Title: Tools to Capture, Tame and Restrain
Subtitle: Against the IT-giants and their world
Author: Orkanen
Date: Summer 2018
Source: Translated for The Local Kids, Issue 1
Notes: First appeared as Imod IT-giganterne og deres verden in Orkanen (Anarkistisk blad), Issue 3 – Volume 1, August 2017

In terms of language, there are sometimes words that mean more than one might think at first glance. Take network, linking and connection, for example, words that we use everyday without wondering about their actual meaning, words that indeed represent our way of life in the age of the internet. All these concepts describe tools to capture, tame and restrain – maybe it’s not a coincidence after all.

The similarities don’t end with the language. The internet consists, despite its ethereal appearance, of a network of cables and wires. This infrastructure is maintained, developed and controlled by states and international IT-companies like Facebook, Apple and Google – companies who work their way towards an omnipresence in our lives, and thus are enemies of freedom. In time, they might also replace the traditional authorities in favour of their smart world, where everything is determined by algorithms, while control is ever so present and no authorities are in sight.

Such a nightmare will probably be applauded by certain ‘anti-authoritarians’, who haven’t understood the connection between freedom, body and individual. I am nothing without my living, pulsing body, whose limited expiration date creates the frame around my existence, a frame that can’t be replaced by a virtual identity. Freedom is to be who you are, and to be yourself, you also have to be lonely. Only in silence and darkness, face to face with yourself, you’ll be able to look deeper into yourself and make crucial decisions. Free association, which is fundamental for me as an anarchist, is also the freedom to discard association. With an internet connection you are never alone, but always a little bit at work, a little bit together with family, a little bit under surveillance (by your ‘friends’, police, or commercial companies...). If you finally succeed in turning your eyes from the screen, you’ll see your fellow human beings chained to their phones, always connected. Who can still deny that this network really has captured us?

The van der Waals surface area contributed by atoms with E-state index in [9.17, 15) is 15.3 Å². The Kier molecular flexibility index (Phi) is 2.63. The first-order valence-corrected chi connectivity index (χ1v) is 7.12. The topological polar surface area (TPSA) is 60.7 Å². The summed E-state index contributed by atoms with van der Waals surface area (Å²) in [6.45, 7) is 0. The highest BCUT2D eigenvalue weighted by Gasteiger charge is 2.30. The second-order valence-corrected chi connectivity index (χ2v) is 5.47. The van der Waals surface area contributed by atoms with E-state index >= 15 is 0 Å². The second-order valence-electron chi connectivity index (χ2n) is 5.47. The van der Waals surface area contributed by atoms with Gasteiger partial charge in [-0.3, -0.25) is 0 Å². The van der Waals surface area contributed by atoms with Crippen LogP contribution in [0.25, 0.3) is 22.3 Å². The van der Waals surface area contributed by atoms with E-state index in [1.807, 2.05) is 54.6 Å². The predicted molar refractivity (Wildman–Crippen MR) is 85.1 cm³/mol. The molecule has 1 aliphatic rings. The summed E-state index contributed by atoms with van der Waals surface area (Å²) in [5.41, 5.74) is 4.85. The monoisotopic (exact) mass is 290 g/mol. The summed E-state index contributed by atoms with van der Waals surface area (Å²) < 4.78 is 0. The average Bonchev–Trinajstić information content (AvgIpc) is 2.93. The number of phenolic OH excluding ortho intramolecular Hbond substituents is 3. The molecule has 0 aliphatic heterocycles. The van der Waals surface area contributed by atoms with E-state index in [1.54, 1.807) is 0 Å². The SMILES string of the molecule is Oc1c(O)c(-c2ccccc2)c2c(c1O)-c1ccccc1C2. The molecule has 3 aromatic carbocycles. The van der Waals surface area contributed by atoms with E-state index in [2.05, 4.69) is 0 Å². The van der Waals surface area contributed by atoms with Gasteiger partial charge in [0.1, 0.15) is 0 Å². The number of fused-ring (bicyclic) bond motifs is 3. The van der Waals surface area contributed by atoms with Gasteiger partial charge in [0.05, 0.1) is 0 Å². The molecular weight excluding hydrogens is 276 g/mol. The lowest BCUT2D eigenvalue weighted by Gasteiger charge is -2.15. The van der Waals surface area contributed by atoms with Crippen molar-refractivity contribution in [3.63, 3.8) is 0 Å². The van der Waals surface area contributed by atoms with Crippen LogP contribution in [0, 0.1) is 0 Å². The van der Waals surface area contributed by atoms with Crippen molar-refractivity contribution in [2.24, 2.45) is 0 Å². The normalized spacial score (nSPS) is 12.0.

In Foulum close to Viborg* the American technology giant, Apple has begun to built a new data centre which is supposed to be finished in 2026. There is also a plan for erecting a centre in Aabenraa, where the first part of the construction is estimated to finish by 2019. Both centres will be around 166.000 m², and are thereby amongst the largest in the world. In Odense, Facebook plans to built a data centre of 55.000 m² which is supposed to be fully done by 2020. In Fredericia, Google has bought a piece of land of 73.000 hectares, which will possibly be used for a server complex. The centres are going to support the European markets of these companies.